The Spicy Potato and Green Pea Puffs , although not at all spicy, were again, a delectable treat which could touch perfection if the filling was greater and creamier. Then there were little cubes of Cucumber and Sour Cream sandwiches, Lamb burgers and Mac and Cheese among other things in the diverse buffet. Howsoever much one might have eaten, how could one not try the plat du jour – the scrumptious cakes by our little chefs?  And honestly, that was the best thing we got to taste in the whole evening. The 5-6 year olds proved yet again, that experience and age is no bar if there’s enthusiastic and innocent efforts involved. Little kids know just how to impress and astound the wiser, older lot.

It has just as, if not more, attractive an architecture as the hotel to which it belongs – JW Marriot Aerocity. The interiors consist of stone wall cladding, embellished intermittently by structures painted with graffiti. The pendants are hung too low, and if you’re tall you might bang your head against the suspended lights while sitting down and getting up. Nevertheless, these pendants, right above your couches look very agreeable.

The bakery has many different segments. The largest one is the one that displays pastries, cakes and pies. There’s one part displaying chocolates and the other which has the ice cream counter. Then there’s a counter with breads on one shelf, donuts on another and muffins on yet another. The most interesting segment is the one exhibiting various cookery books and baking equipments like beaters, ice makers and plethora of other cooking machinery.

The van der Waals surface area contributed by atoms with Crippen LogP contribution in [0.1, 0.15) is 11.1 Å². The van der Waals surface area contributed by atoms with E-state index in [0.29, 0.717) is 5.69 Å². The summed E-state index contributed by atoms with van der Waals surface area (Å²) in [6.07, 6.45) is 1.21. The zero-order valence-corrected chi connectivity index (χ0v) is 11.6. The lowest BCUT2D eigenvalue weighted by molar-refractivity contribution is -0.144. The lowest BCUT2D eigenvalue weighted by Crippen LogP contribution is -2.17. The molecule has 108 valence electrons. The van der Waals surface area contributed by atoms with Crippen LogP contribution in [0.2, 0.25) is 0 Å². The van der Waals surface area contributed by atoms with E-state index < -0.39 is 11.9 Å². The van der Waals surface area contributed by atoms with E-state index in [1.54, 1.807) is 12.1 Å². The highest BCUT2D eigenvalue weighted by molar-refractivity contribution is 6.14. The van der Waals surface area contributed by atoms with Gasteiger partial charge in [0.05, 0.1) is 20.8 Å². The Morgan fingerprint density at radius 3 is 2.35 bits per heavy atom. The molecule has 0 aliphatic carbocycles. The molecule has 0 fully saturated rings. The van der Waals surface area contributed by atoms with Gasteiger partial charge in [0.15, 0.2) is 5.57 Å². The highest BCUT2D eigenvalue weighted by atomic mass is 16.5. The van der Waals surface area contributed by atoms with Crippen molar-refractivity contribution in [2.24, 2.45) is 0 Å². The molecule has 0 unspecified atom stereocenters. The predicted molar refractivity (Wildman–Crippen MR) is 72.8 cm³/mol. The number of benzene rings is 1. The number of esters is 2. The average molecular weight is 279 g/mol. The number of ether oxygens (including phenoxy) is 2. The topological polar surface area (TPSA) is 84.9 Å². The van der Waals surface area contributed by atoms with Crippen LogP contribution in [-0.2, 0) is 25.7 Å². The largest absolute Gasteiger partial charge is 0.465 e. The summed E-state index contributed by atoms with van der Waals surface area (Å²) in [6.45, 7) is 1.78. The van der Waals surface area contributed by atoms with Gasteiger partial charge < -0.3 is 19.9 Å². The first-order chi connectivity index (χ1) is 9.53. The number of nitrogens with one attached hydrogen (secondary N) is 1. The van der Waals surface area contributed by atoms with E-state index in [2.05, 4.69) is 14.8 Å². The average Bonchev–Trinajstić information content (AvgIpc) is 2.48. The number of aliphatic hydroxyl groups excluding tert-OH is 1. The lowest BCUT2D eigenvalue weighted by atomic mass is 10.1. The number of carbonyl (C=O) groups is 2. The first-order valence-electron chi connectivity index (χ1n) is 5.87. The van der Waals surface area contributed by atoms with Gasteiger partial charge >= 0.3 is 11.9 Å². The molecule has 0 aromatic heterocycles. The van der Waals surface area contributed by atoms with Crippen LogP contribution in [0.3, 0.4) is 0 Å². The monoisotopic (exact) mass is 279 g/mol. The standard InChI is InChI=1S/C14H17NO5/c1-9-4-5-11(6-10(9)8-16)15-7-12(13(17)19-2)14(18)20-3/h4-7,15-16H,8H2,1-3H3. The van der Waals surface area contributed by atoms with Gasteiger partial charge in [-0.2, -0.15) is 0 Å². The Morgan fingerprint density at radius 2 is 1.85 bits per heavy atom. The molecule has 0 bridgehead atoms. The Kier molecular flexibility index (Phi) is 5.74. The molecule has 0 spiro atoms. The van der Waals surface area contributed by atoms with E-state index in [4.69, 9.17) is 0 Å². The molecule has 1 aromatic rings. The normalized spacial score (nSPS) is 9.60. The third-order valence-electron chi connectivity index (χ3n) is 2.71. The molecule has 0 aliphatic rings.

Coming back to the wonderful event hosted by Ritu Beri -the Chocolate Making Session was a delightful event and 99 % for the success of that evening has to go to none other than the Little Chefs, who, through their excellent cake making abilities and more so through their unabating ebullience, won everyone over.

Anubhav Sapra
Anubhav Sapra is an avid foodie! He is a Founder but proudly calls himself a Foodie-in-chief at Delhi Food Walks. He is also a street-food and Indian regional cuisine connoisseur and loves to write about street-food.